The Doctrine of Christ Versus the Doctrine of the Trinity

The doctrine of the Trinity is man-made and the doctrine of Christ is biblical.  (By the way, I consider “doctrine” just another word for “teaching.”)  The fact that the doctrine of the Trinity is man-made does not in and of itself mean that it is wrong.  I reject the doctrine of the Trinity not merely because it is man-made, but because it obscures, contradicts, and violates the doctrine of Christ that we find in the Bible.  That such a man-made doctrine promoted as God-given is what makes it particularly harmful to people (though there is one positive aspect to it).

Let me say at the outset that I am outlining the doctrine of Christ here primarily as it relates to the Trinity. I don’t propose that what I’m writing conveys the fullness of the Christ teaching.  That is, it is an injustice to the teaching of Christ to frame it only in terms of answering questions that the Trinity issue raises. I say this because the teaching of Christ is meant for us to fully embrace and obey and live – day by day. God forbid that what I’ve written here become like the teaching of Trinity which is largely a dry philosophical exercise whereby we talk about God without really living for Him.

1. Christ is the centerpiece of all God’s working with man. It is His response to the Fall, and He conceived it in anticipation of the Fall – before this creation came to be. Therefore, Christ was the ultimate plan and purpose of all creation.

2. The entire Christ plan was written into the Scriptures, albeit in “mystery” that it might be revealed at the appropriate time. Some of it was revealed in the New Testament, but some of it was still being written in mystery form (e.g. the book of Revelation), to be revealed with the coming of the kingdom of God.

3. Jesus of Nazareth was the Christ, the Son of God. This fact was recognized to some during His earthly ministry, but was not publicly proclaimed until after His resurrection and ascension into heaven. Christ is the image of God, and throughout all the ages to come God will continue revealing Himself through Christ.

4. Everything in the Scriptures testifies of Christ. Everything in the Scriptures points us to Christ. We are told to trust Christ, obey Christ, love Christ, be devoted to Christ – in short, to treat Christ like God. This is because God was in Christ, reconciling the world to Himself.

5. We are told in the Scriptures that the Holy Spirit is the inheritance of those who obey Christ.

6. We are told in the Scriptures that He who has the Son has the Father, that the Father will be revealed to those whom Christ wills to reveal Him, and that he who has seen Christ has seen the Father.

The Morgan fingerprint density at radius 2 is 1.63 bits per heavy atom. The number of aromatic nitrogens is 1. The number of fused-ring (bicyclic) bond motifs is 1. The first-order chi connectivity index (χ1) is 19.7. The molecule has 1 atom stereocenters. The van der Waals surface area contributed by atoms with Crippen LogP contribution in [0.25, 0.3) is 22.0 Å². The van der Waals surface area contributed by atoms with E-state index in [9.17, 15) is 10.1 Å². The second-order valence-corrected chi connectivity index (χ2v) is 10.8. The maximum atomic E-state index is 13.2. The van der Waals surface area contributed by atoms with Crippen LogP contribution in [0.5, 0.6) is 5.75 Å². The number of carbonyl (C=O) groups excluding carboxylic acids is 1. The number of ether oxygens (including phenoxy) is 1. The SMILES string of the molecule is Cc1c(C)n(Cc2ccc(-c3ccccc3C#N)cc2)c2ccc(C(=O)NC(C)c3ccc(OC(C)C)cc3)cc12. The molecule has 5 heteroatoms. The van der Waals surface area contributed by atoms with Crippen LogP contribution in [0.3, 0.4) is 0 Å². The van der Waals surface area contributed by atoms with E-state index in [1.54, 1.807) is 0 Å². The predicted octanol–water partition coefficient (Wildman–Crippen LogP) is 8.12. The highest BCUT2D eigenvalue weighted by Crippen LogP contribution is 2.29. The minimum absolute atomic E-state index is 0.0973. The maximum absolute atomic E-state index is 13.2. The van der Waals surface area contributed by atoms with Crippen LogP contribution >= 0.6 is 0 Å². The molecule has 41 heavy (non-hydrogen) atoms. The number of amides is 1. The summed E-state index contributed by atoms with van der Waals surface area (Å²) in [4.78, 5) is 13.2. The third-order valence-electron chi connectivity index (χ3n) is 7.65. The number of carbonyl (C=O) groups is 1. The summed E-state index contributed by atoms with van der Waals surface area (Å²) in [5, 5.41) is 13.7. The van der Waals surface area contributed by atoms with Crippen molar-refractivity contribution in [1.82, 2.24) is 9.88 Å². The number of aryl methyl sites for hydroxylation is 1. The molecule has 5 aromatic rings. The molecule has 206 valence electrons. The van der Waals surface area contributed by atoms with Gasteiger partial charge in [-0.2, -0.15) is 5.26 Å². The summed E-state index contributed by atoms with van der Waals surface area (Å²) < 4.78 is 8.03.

Through following Christ we can find all things pertaining to life and godliness. The Trinity doctrine subordinates the doctrine of Christ to itself, and thus must be rejected if we are to be fully devoted to Christ and ever know the Father.

For more on this subject, see:

There Is No Trinity; There Is Christ

Posts to Date on the Trinity Versus Christ

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5 Responses to The Doctrine of Christ Versus the Doctrine of the Trinity

  1. sorentmd says:

    I’ve noticed recently trend to deny the trinity for the sake of Christ. My question is this, how does the doctrine of the trinity discount anything that Christ did? Certainly you believe that Jesus was God in the flesh, so you believe in a “duality” if that is the case. I think one can find “evidence” of the trinity in scriptures, but I can understand how that might seem retrospective and possibly reading a belief back into it.

    I had a sociology class a while back in which the professor was a Christian. I had an awesome conversation with him one day about the sociological side of relationships, and what are the strongest. It turns out that a 3 person relationship is considered “perfect,” and when he posed the question to the class if that meant we should practice polygamy, there was an awkward silence. I spoke up and said that what would make the relationship more stable would be three separate types of persons. So male, female, and something else. Otherwise, there will be jealousy and other issues that will make it unstable. He agreed, and kind of left it at that. After class I asked him what he thought about the whole concept. He said it is clear that a human marriage has to include a relationship with God first and foremost in order to be most successful. To this, I am sure that you will agree. But he went on to say that he thinks this is one of the strongest arguments for the trinity. God, being able to exist independently of us, and being the “most perfect being” would have to have some sort of three person thing going on. This is because a God who is just one person is extremely “unstable” and cannot be loving in and of Himself, which is supposed to be part of God’s array of “attributes,” a God who is two persons is more stable, but still lacking, yet a God who is three persons is most complete in this sense, and most loving as well in and of himself.